His reward to me is the blessing of peace, joy, and love. Perhaps that is why, in the first chapter of Genesis, God rested on the seventh day. I believe he was demonstrating to us the need for periodic moments of down time. It’s as if He is telling us to “take a break” so we can be reminded that our grandchildren truly are a blessing from the Lord.

“Return to your rest, my soul, for the Lord has been good to you.”
Psalm 116:7 

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Compare Notes

Photo courtesy of Alvaro Serrano on Unsplash

Admit it, the world we live in doesn’t always make sense. A quick glance at the news reminds us that our country is undergoing a long season of trepidation and rebellion. Given the conflicting deluge of messages thrust upon us daily, it’s nearly impossible to know what to believe. Thankfully, there is one source of information we can rely upon for absolute truth: the Bible. Eternal wisdom flows from its pages.  

“Know therefore that the Lord your God is God; he is the faithful God,
keeping his covenant of love to a thousand generations
of those who love him and keep his commandments.”
Deuteronomy 7:9

We probably all have concerns for our grandchildren’s physical and spiritual well being. Having many decades of experience, we’re reminiscent of the Farmers Insurance ad tagline, “We know a thing or two because we’ve seen a thing or two.” Our perspectives and collective wisdom are vital for these young ones. That old cliche’ reminding us “it takes a village to raise a child” hits home here. Please, allow God to be at the center of it all. 

It is a blessing to have friends that share the same concerns for their grandchildren as I do for my grandson. We support one another with prayer, encouragement, and advice, much as mothers of young children do amongst themselves. Think of it as comparing notes with other people whose ultimate goal aligns with yours: to spend eternity with our grandchildren and other believers in heaven. Be sure to bring a notebook the next time you meet.

 “Rejoice always, pray continually, give thanks in all circumstances;
for this is God’s will for you in Christ Jesus.”
1 Thessalonians 5:16-18

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The Blue Bike

God’s timing is perfect. We know that from Ecclesiastes 3:1-8 which tells us there are seasons for every activity under heaven, including teaching a child how to ride a bike. From our perspective, it is a matter of patience, strategy, and persistence. I can attest to this.

My grandson is cautious by nature, more cautious than his friends I have come to know. He is also a bit of a perfectionist. It shows in his reluctance to participate in any activity publicly until he has at least mastered the basics. This is where the blue bike comes in. 

Two summers ago, I encouraged him to learn how to ride a bike. He dismissed any consideration of it, opting instead to try scootering. I agreed, figuring it would at least give him practice balancing on two wheels. Did I mention his hesitancy to get back up on wheels after a fall? Luckily, our neighbor’s son also had a scooter and did a better job of teaching the fine art of maintaining an upright stance while mobile. Having a friend also made it mandatory to get up and ride again, or look like a wimp.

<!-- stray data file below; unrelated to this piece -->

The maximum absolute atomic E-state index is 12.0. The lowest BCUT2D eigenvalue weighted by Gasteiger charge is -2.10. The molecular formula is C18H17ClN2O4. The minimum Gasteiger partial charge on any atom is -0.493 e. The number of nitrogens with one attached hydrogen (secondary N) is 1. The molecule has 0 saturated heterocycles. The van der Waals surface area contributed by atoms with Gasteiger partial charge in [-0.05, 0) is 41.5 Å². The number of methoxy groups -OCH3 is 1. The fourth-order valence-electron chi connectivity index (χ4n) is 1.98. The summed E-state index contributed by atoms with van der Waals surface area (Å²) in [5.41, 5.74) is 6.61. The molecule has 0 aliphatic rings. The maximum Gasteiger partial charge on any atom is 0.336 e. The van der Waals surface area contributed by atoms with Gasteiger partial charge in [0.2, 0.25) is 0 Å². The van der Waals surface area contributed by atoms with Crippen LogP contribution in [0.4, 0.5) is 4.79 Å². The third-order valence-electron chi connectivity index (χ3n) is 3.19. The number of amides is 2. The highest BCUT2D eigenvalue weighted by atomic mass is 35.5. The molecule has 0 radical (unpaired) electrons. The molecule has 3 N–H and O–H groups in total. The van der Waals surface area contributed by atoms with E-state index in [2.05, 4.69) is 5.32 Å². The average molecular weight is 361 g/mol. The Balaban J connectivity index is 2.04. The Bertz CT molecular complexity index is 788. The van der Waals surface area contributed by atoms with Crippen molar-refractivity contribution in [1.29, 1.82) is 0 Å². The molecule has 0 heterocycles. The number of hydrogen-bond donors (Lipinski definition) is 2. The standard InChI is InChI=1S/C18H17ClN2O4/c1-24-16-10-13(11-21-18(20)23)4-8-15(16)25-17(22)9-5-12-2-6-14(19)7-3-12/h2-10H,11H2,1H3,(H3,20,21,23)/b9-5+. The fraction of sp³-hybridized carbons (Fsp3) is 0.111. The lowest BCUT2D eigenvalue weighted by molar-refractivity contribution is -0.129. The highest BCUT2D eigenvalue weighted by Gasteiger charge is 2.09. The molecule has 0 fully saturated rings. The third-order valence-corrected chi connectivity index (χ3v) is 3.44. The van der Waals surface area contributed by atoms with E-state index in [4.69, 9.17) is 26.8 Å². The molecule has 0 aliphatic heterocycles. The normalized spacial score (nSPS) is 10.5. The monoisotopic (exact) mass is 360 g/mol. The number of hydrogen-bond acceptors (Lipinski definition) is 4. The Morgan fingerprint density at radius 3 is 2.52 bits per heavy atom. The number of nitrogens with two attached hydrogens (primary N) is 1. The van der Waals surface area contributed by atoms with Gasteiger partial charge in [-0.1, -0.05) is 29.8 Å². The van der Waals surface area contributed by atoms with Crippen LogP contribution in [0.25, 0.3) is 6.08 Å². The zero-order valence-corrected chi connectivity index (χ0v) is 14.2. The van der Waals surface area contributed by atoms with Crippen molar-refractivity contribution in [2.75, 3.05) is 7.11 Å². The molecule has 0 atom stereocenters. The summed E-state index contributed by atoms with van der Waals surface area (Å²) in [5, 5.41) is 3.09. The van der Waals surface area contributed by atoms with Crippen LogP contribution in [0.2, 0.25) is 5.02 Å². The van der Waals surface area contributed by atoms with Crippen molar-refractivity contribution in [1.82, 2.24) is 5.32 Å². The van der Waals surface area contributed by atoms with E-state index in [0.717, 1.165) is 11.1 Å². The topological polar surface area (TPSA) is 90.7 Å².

For us, that scooter became a regular part of every neighborhood walk. The next step was to get him enthused about riding a bike. My expectation was that he would be gung-ho for a bicycle by the following summer. Wrong! He simply hopped on his scooter and scooted off.

The challenge was on. I launched into a full-out marketing campaign, touting all the benefits of bicycle riding: speed, his dislike for walking (too hard on his feet), bike riding with friends, and riding some of the popular trails in our neighborhood. Slowly, he began to express interest in bicycle riding, until he began asking for a bike. 

My husband and I spent an entire afternoon checking out potential bicycle shops. We wanted to get one that would be the perfect size and fit for our grandson, hopefully with the option of trading it in for an adult-size bike within the next few years. We found it: a 24-inch hybrid model in bright orange. Finally, we were ready to make the purchase. 

Because of restrictions due to COVID-19, only two people per family were allowed in the shop at one time. I opted to wait outside while my husband accompanied our grandson into the bike shop. About 20 minutes later, my grandson emerged from the shop sporting a huge grin and guiding a blue bike toward our car. I literally rubbed my eyes to be sure I was not going color blind. It turns out, this model is ideal for neighborhood streets, sidewalks, and paved trails. 

Within a half hour, our grandson was balancing his way down the street astride his new blue bike. By the end of the day, we were all riding our bikes around the neighborhood, greeting friends from a safe distance and thanking God for giving us patience and persistence to see our efforts come to fruition. It was a wonderful way to see how all things work according to God’s perfect timing, just like it says in Ecclesiastes.